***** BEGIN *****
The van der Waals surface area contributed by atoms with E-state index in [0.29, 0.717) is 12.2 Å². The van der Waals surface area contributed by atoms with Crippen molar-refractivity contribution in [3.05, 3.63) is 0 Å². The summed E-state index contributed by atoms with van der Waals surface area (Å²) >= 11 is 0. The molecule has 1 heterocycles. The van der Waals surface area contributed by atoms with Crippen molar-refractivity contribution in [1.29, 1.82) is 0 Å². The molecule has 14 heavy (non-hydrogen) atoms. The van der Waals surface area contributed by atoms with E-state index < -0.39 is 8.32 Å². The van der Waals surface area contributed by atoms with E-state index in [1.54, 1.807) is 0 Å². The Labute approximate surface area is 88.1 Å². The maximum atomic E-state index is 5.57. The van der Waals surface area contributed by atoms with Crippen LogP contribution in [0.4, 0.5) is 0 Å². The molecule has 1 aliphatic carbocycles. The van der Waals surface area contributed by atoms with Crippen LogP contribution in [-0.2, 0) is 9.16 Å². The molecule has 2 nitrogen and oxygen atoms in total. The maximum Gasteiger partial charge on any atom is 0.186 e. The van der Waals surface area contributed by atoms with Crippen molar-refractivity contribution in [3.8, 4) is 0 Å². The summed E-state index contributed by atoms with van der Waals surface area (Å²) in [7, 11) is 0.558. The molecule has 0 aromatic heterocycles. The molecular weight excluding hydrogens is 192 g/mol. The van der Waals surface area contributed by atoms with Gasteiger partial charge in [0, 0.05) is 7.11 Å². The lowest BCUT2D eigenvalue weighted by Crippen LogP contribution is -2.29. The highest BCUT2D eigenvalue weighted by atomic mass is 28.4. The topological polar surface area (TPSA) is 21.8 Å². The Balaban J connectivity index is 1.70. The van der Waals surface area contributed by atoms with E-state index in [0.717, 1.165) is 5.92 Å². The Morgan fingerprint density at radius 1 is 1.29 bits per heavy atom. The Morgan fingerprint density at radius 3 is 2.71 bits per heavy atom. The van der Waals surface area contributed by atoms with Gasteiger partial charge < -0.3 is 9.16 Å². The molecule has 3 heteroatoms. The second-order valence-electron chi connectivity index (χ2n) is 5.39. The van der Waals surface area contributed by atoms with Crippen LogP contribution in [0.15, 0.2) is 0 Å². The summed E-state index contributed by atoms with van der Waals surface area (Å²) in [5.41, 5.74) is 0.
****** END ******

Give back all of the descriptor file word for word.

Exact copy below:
The van der Waals surface area contributed by atoms with E-state index in [0.29, 0.717) is 12.2 Å². The van der Waals surface area contributed by atoms with Crippen molar-refractivity contribution in [3.05, 3.63) is 0 Å². The summed E-state index contributed by atoms with van der Waals surface area (Å²) >= 11 is 0. The molecule has 1 heterocycles. The van der Waals surface area contributed by atoms with Crippen molar-refractivity contribution in [1.29, 1.82) is 0 Å². The molecule has 14 heavy (non-hydrogen) atoms. The van der Waals surface area contributed by atoms with E-state index < -0.39 is 8.32 Å². The van der Waals surface area contributed by atoms with E-state index in [1.54, 1.807) is 0 Å². The Labute approximate surface area is 88.1 Å². The maximum atomic E-state index is 5.57. The van der Waals surface area contributed by atoms with Crippen LogP contribution in [0.4, 0.5) is 0 Å². The molecule has 1 aliphatic carbocycles. The van der Waals surface area contributed by atoms with Crippen LogP contribution in [-0.2, 0) is 9.16 Å². The molecule has 2 nitrogen and oxygen atoms in total. The maximum Gasteiger partial charge on any atom is 0.186 e. The van der Waals surface area contributed by atoms with Crippen molar-refractivity contribution in [3.8, 4) is 0 Å². The summed E-state index contributed by atoms with van der Waals surface area (Å²) in [7, 11) is 0.558. The molecule has 0 aromatic heterocycles. The molecular weight excluding hydrogens is 192 g/mol. The van der Waals surface area contributed by atoms with Gasteiger partial charge in [0, 0.05) is 7.11 Å². The lowest BCUT2D eigenvalue weighted by Crippen LogP contribution is -2.29. The highest BCUT2D eigenvalue weighted by atomic mass is 28.4. The topological polar surface area (TPSA) is 21.8 Å². The Balaban J connectivity index is 1.70. The van der Waals surface area contributed by atoms with E-state index in [0.717, 1.165) is 5.92 Å². The Morgan fingerprint density at radius 1 is 1.29 bits per heavy atom. The Morgan fingerprint density at radius 3 is 2.71 bits per heavy atom. The van der Waals surface area contributed by atoms with Gasteiger partial charge < -0.3 is 9.16 Å². The molecule has 3 heteroatoms. The second-order valence-electron chi connectivity index (χ2n) is 5.39. The van der Waals surface area contributed by atoms with Crippen LogP contribution in [0.15, 0.2) is 0 Å². The summed E-state index contributed by atoms with van der Waals surface area (Å²) in [5.41, 5.74) is 0.